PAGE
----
She is a good woman.

She is not a good woman.

These are words I have heard used to sum up the worth of many women. Every woman is confronted with the pressure to fit into prescribed standards of being “a good woman”. You see, there is a prize attached to the eventual conformity to this goodness; a good woman makes a good wife and a good mother. I do not know how well you fit into this simple yet intricate social construct.  From whose lenses do you gauge your goodness or lack of it? Yours? Society’s? Both?

So, what does society say a good woman is?

She has a mute dress code

Dress code and morality are variables that we have been conditioned to view as two sides of a coin; you either have one or the other, not both. Clothes have constantly been used to symbolise values. A woman in a mini skirt is viewed as seductive; those with crop tops as attention seekers. Having piercings and tattoos decrease your chances of winning the elusive tag. A “good woman” does not distract or provoke with her dress code.  I have come across a litter of comments blaming women who have suffered rape or sexual assault. They are told that they were “begging for it” because of how they dressed.

She should be hooked

Society does not consider a single woman good enough. It has the misguided thought that being single is equivalent to emptinessThe rule book states that by a certain age, a good woman must have met her prince charming and left in a shining armour. She must aspire for marriage, as that is the crown for her femininity.

I was part of a discussion about Lupita Nyong’o, a renowned Hollywood actress . Our conversation was marked by a constant bemusement at her high-flying career, natural beauty, modesty and influential stature world over.  I was perturbed by an anti-climaxing comment made as we ended our discussion: “kuolewa tu ndio imebaki” loosely translated as: marriage is the only step remaining to complete her. All the accolades from her stellar career were watered down by her inability to be good enough to get a suitor. As if marriage is mandatory. As if it has a deadline.

She should guard a man’s ego

A good woman takes care of her man’s ego. We are brought up knowing how fragile and delicate this thing – a man’s greatest possession – is. That is why some of you find it abominable to pay your partner’s bus fare. What do you do instead? Give him the cash to pay. A good woman is broke and shows it.  Why is this? You see, women have been taught to shrink and let the man shine. But why should this ego be broken by a woman’s abilities?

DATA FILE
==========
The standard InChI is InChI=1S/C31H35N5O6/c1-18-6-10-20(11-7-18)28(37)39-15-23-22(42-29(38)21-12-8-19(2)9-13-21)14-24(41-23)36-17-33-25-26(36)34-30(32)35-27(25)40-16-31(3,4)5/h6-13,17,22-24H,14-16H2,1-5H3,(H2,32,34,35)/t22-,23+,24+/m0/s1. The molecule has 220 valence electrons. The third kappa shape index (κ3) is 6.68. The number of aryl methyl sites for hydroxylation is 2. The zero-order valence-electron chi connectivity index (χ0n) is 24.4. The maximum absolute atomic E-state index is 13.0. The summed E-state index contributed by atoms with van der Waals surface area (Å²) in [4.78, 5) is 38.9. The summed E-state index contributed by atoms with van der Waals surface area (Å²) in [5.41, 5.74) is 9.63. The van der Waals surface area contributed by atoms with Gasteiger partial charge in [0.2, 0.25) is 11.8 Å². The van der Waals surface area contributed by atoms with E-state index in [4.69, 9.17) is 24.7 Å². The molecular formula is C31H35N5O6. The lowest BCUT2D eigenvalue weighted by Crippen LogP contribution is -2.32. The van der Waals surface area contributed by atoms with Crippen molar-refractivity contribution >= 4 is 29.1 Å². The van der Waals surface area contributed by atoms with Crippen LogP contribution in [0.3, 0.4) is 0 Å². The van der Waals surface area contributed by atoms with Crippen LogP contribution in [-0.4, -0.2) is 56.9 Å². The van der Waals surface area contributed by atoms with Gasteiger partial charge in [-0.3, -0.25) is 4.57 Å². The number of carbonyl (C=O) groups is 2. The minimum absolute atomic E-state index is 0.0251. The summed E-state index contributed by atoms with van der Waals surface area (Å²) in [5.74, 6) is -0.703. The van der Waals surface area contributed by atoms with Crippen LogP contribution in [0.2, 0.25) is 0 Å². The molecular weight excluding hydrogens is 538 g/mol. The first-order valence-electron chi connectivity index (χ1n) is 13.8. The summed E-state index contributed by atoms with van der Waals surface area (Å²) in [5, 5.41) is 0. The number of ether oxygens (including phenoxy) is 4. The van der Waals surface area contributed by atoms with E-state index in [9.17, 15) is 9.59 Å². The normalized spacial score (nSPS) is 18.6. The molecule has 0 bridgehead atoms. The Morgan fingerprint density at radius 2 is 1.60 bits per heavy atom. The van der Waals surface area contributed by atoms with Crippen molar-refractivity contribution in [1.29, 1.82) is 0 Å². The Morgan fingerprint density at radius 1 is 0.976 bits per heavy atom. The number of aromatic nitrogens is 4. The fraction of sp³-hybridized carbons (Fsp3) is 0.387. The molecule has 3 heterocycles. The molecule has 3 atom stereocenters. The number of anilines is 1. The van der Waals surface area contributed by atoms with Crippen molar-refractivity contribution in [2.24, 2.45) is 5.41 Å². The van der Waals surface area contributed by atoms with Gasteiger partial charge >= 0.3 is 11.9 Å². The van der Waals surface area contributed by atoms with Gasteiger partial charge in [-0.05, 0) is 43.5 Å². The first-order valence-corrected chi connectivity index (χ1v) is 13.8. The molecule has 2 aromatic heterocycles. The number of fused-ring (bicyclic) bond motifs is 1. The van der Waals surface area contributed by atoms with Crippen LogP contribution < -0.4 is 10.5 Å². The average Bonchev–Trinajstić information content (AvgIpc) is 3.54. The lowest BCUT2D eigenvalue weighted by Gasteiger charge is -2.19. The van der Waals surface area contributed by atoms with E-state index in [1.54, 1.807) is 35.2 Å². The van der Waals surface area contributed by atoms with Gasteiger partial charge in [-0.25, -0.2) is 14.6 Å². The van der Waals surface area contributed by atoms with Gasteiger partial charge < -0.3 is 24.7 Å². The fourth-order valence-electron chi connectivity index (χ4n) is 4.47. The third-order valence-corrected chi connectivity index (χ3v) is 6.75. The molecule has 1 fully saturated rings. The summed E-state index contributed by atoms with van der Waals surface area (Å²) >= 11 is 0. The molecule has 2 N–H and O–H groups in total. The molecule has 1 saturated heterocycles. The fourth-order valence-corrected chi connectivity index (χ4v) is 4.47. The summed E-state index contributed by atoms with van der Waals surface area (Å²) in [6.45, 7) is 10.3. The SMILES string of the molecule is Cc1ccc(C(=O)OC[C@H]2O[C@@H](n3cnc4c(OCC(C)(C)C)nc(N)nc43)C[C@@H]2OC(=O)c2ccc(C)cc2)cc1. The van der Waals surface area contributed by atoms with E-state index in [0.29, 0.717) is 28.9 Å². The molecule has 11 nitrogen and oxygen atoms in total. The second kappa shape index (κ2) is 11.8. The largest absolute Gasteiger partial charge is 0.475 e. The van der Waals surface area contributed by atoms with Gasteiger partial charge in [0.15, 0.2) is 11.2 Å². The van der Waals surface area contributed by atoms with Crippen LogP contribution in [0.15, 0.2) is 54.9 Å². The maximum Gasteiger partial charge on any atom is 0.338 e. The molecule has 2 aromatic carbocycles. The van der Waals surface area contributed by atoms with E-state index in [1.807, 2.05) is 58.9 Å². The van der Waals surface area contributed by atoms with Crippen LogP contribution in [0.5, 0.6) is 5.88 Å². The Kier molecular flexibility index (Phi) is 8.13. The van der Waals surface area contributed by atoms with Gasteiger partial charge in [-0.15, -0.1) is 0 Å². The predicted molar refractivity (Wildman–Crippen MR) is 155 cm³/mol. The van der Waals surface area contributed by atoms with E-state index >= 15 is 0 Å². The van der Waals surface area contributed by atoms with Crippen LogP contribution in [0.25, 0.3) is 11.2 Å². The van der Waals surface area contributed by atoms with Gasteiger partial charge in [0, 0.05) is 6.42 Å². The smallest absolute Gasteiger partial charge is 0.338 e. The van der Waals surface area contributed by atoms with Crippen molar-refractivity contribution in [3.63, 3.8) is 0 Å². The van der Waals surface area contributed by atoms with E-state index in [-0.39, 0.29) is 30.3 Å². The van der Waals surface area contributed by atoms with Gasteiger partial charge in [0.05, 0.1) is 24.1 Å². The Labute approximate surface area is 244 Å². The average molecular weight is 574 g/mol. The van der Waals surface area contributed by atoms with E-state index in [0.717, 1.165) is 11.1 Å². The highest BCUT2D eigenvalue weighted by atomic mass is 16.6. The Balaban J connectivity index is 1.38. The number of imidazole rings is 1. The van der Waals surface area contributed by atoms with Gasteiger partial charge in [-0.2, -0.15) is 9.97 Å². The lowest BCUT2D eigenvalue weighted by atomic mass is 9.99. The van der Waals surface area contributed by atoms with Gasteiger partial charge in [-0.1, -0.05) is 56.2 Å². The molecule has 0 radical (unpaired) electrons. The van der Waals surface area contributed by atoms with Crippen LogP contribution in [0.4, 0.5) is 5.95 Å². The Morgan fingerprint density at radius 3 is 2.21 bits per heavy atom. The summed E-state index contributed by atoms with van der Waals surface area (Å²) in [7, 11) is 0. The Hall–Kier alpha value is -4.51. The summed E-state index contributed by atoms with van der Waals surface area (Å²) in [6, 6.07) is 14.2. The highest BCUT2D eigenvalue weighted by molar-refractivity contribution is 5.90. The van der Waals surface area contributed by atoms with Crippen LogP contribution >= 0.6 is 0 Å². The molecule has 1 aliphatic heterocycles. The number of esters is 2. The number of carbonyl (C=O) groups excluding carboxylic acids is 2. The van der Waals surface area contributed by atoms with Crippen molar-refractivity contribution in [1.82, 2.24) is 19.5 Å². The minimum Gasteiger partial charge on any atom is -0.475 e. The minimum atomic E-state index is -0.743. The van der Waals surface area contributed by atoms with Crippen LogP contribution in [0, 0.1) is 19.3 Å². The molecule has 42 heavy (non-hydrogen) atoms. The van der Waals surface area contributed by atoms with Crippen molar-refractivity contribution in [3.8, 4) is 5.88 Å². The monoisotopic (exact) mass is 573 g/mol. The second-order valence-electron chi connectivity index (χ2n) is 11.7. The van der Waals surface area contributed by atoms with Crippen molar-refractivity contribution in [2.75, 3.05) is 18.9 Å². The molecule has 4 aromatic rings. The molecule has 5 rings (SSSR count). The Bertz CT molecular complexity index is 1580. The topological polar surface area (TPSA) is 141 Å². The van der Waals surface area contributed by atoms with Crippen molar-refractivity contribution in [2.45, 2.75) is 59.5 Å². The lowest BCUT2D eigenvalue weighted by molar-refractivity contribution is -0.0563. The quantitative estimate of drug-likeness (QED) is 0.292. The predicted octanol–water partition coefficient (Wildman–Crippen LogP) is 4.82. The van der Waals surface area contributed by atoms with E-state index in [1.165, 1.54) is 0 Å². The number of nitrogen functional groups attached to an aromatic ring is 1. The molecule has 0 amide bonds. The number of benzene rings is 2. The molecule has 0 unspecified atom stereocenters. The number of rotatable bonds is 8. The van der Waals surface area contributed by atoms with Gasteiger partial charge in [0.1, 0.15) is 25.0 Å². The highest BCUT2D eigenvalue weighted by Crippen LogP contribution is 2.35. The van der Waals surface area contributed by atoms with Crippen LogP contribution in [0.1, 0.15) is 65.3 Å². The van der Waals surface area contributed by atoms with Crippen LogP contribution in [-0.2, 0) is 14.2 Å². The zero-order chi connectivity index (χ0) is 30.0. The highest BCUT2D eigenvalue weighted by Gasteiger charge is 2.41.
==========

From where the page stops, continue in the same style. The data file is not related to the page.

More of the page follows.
She loves house chores.

A good woman loves house chores. She does all the cleaning, cooking, tending to children and hosting guests, among others.   She does not love sleep; sleep is laziness. She is the first to wake up and the last to retire. She neither asks for help nor needs it.

All the above are unfounded beliefs that only serve to confine the woman to backwardness and disempowerment. Such must be countered and whittled down.

Diluting the stereotypes

Be proud of your accomplishments. 

Shrinking yourself to guard someone’s ego is unfair. Celebrate the men in your life. They should reciprocate this act. Do not hide while footing the bills. It is not an oddity.

Rest is not laziness.

There is a gaping difference between hard work and suffering, laziness and rest. Do not mistake one for the other. Allow your body enough rest. In the end, your worth will not be measured by the number of laundry baskets cleared or being the person who slept the shortest. Normalise asking for help. If you can afford, get appliances to ease your load. This makes you a smart woman.

Decency is personal. 

Be expressive in your dressing. However, recognise your physiological uniqueness and dress in a way that is comfortable and respectful to yourself and to those around you.

To be married is a choice. 

Marriage does not make anyone good or bad. People make marriage good or bad. It is not a place where every woman must aspire to be. You can be married and happy, single and happy. In the same breath, you can be married and miserable; single and desolate.

As always, It’s thrilling to share my thoughts with you on this side. Be sure to share your feedback.